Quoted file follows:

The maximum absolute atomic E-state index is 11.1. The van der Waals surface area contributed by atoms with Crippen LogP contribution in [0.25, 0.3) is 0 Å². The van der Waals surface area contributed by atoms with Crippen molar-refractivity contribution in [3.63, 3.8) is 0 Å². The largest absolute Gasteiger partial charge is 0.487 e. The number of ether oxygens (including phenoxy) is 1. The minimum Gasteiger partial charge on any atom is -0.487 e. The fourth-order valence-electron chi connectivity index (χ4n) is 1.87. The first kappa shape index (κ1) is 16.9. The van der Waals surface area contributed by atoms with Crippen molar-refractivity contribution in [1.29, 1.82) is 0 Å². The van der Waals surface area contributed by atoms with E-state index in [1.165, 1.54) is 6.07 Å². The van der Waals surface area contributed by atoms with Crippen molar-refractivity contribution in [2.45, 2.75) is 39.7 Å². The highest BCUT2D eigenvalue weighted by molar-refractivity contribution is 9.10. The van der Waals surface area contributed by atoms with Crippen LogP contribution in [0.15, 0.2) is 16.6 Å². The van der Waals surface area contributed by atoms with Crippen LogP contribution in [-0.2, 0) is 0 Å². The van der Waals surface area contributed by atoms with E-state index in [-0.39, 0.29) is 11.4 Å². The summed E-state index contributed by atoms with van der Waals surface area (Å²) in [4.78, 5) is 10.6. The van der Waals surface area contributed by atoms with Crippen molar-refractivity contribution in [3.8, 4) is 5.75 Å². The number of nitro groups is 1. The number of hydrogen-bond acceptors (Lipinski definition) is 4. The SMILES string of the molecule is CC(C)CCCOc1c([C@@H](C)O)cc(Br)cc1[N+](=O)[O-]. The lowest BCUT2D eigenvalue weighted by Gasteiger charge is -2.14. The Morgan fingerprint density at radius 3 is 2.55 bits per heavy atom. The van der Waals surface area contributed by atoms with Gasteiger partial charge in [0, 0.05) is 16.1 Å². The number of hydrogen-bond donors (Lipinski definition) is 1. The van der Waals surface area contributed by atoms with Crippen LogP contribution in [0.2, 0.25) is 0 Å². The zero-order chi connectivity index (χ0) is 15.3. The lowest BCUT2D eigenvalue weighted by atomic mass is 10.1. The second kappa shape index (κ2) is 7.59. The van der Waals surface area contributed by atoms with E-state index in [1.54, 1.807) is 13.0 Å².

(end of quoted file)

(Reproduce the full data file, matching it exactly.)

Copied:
The maximum absolute atomic E-state index is 11.1. The van der Waals surface area contributed by atoms with Crippen LogP contribution in [0.25, 0.3) is 0 Å². The van der Waals surface area contributed by atoms with Crippen molar-refractivity contribution in [3.63, 3.8) is 0 Å². The largest absolute Gasteiger partial charge is 0.487 e. The number of ether oxygens (including phenoxy) is 1. The minimum Gasteiger partial charge on any atom is -0.487 e. The fourth-order valence-electron chi connectivity index (χ4n) is 1.87. The first kappa shape index (κ1) is 16.9. The van der Waals surface area contributed by atoms with Crippen molar-refractivity contribution in [1.29, 1.82) is 0 Å². The van der Waals surface area contributed by atoms with E-state index in [1.165, 1.54) is 6.07 Å². The van der Waals surface area contributed by atoms with Crippen molar-refractivity contribution in [2.45, 2.75) is 39.7 Å². The highest BCUT2D eigenvalue weighted by molar-refractivity contribution is 9.10. The van der Waals surface area contributed by atoms with Crippen LogP contribution in [0.15, 0.2) is 16.6 Å². The van der Waals surface area contributed by atoms with Crippen LogP contribution in [-0.2, 0) is 0 Å². The van der Waals surface area contributed by atoms with E-state index in [-0.39, 0.29) is 11.4 Å². The summed E-state index contributed by atoms with van der Waals surface area (Å²) in [4.78, 5) is 10.6. The van der Waals surface area contributed by atoms with Crippen molar-refractivity contribution in [3.8, 4) is 5.75 Å². The number of nitro groups is 1. The number of hydrogen-bond acceptors (Lipinski definition) is 4. The SMILES string of the molecule is CC(C)CCCOc1c([C@@H](C)O)cc(Br)cc1[N+](=O)[O-]. The lowest BCUT2D eigenvalue weighted by Gasteiger charge is -2.14. The Morgan fingerprint density at radius 3 is 2.55 bits per heavy atom. The van der Waals surface area contributed by atoms with Gasteiger partial charge in [0, 0.05) is 16.1 Å². The number of hydrogen-bond donors (Lipinski definition) is 1. The van der Waals surface area contributed by atoms with Crippen LogP contribution in [0.2, 0.25) is 0 Å². The zero-order chi connectivity index (χ0) is 15.3. The lowest BCUT2D eigenvalue weighted by atomic mass is 10.1. The second kappa shape index (κ2) is 7.59. The van der Waals surface area contributed by atoms with E-state index in [1.54, 1.807) is 13.0 Å².